Wednesday, May 5, 2021

A Corner of the Universe by Ann M. Martin


Source of book: Audiobook from the library


For the last 7+ years, since I started traveling and camping throughout the western United States with the kids - trying to see as many of the national parks as we can before the kids grow up and move away - we have also been using audiobooks to make the miles pass faster and keep me awake. As part of this, we have been listening to many of the Newbery Award winners and honor books, not in any systematic order, but as they seem interesting and as they become available in our library system.

A Corner of the Universe was an honor book in 2003. Two things surprised me about this book. First, the author is Ann M. Martin, best known for the Babysitters Club series that many of my tween acquaintances loved back in the day. Second, the ending is surprisingly dark, and a bit of a shock, given all the positive stuff that happens throughout most of the book. In that sense, I guess consider what your kids are up for. On the positive side, it is a compassionate look at mental disability, and an all-too-accurate portrayal of how things like that were handled back in the 1960s. I was unable to determine if there was an autobiographical element in the book, but Martin has said she writes a lot of her family history and her own experiences into her books, so it seems plausible. 


Hattie is an 11 year old girl in 1960. Her parents run a boarding house, to the disapproval of her maternal grandparents, who are wealthy, and also disapprove of the fact that their daughter married an impecunious artist, rather than someone from their social class. The summer in which the book takes place is a turning point for Hattie, as her world is turned upside down by two people. 


The first is Adam, uncle she never knew she had. He is….different, as everyone says. While the book is never clear, it seems likely that he has a developmental disability, possible Autism. But, this being 1960, most people were just considered “mentally ill” and locked away where nobody had to think about them. It is only because Adam’s “school” has closed that he is back home until a new placement can be found. Adam is kind of like a child, even though he is 21. He doesn’t regulate his emotions, says stuff without a filter, and is prone to being overwhelmed in certain situations. He and Hattie become friends, however.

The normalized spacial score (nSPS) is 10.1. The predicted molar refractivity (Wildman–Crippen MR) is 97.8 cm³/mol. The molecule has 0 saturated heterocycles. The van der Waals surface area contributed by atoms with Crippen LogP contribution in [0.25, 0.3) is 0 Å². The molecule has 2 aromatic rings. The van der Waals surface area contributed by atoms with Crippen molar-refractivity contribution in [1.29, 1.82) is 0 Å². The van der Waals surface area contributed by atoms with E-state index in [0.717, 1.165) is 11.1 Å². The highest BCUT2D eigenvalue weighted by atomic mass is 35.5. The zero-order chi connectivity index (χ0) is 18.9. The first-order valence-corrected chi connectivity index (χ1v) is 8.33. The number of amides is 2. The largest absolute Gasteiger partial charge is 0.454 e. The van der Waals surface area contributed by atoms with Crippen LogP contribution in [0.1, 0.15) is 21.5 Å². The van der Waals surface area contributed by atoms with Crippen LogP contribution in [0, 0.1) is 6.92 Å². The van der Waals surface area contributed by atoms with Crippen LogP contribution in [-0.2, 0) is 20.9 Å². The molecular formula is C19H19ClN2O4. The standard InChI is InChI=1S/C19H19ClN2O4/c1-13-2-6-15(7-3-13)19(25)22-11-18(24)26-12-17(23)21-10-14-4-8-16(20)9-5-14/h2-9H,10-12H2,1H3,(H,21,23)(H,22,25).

The second friend Hattie makes is Leila, the daughter of the proprietor of the carnival that comes to town that summer. While her grandparents disapprove of her hanging around with “that kind of people,” Hattie finds a kindred spirit in Leila. 


Unfortunately, things cannot last. Adam freaks out riding the Ferris Wheel at night, and is brutally arrested by the police. (Let’s just say that we have not improved in our policing of mental disability.) When he finally gets out of the hospital, he sees the young woman he is obsessed with making out with her boyfriend. He has a mental break and, unfortunately, commits suicide. At the same time, Leila and family leave for the next city, and, in the chaos surrounding Adam’s death, she is not able to get an address to write. 


While this is a lot of tragedy for Hattie to handle, she does emerge with a profound sense of empathy for others, and she regrets that she (and even more so, her grandparents) didn’t understand and help Adam more. 


The audiobook is read by Judith Ivey, who does an amazing job of capturing Adam’s vocal style. It is distinctive and accurate without ever becoming a caricature. I know people who talk exactly like that - which is why I think the intended diagnosis is a developmental disability, rather than a mental illness such as schizophrenia. 


Overall, an interesting book, and an empathetic portrayal of the kind of person that we still tend to want to marginalize as a society. 


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